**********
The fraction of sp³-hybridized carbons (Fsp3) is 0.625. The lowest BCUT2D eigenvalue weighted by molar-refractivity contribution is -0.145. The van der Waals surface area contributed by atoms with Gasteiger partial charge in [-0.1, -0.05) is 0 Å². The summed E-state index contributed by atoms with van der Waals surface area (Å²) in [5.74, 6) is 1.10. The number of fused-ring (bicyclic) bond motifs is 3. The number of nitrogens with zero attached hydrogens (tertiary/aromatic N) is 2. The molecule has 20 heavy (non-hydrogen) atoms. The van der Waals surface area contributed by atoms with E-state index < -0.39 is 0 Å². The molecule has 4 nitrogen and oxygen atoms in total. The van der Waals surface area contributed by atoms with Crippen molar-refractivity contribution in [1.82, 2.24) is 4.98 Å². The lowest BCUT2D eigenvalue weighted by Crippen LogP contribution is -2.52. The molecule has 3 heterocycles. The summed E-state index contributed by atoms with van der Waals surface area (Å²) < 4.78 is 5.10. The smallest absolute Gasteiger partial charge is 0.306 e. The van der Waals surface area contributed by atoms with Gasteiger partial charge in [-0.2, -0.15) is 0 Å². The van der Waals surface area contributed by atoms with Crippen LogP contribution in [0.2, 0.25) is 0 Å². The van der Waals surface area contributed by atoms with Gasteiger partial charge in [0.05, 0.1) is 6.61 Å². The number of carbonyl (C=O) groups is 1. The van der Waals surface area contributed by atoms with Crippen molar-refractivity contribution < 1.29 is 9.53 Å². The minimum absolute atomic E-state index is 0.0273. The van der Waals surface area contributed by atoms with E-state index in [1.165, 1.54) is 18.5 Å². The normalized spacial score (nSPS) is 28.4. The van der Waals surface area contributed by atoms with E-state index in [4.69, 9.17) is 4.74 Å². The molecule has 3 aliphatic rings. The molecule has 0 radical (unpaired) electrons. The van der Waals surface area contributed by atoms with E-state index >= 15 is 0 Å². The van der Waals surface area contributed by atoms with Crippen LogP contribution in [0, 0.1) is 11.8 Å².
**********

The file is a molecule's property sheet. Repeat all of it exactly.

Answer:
The fraction of sp³-hybridized carbons (Fsp3) is 0.625. The lowest BCUT2D eigenvalue weighted by molar-refractivity contribution is -0.145. The van der Waals surface area contributed by atoms with Gasteiger partial charge in [-0.1, -0.05) is 0 Å². The summed E-state index contributed by atoms with van der Waals surface area (Å²) in [5.74, 6) is 1.10. The number of fused-ring (bicyclic) bond motifs is 3. The number of nitrogens with zero attached hydrogens (tertiary/aromatic N) is 2. The molecule has 20 heavy (non-hydrogen) atoms. The van der Waals surface area contributed by atoms with E-state index < -0.39 is 0 Å². The molecule has 4 nitrogen and oxygen atoms in total. The van der Waals surface area contributed by atoms with Crippen molar-refractivity contribution in [1.82, 2.24) is 4.98 Å². The lowest BCUT2D eigenvalue weighted by Crippen LogP contribution is -2.52. The molecule has 3 heterocycles. The summed E-state index contributed by atoms with van der Waals surface area (Å²) < 4.78 is 5.10. The smallest absolute Gasteiger partial charge is 0.306 e. The van der Waals surface area contributed by atoms with Gasteiger partial charge in [-0.2, -0.15) is 0 Å². The van der Waals surface area contributed by atoms with Crippen LogP contribution in [0.2, 0.25) is 0 Å². The van der Waals surface area contributed by atoms with Gasteiger partial charge in [0.05, 0.1) is 6.61 Å². The number of carbonyl (C=O) groups is 1. The van der Waals surface area contributed by atoms with Crippen molar-refractivity contribution < 1.29 is 9.53 Å². The minimum absolute atomic E-state index is 0.0273. The van der Waals surface area contributed by atoms with E-state index in [1.165, 1.54) is 18.5 Å². The normalized spacial score (nSPS) is 28.4. The van der Waals surface area contributed by atoms with E-state index in [4.69, 9.17) is 4.74 Å². The molecule has 3 aliphatic rings. The molecule has 0 radical (unpaired) electrons. The van der Waals surface area contributed by atoms with E-state index >= 15 is 0 Å². The van der Waals surface area contributed by atoms with Crippen LogP contribution in [0, 0.1) is 11.8 Å².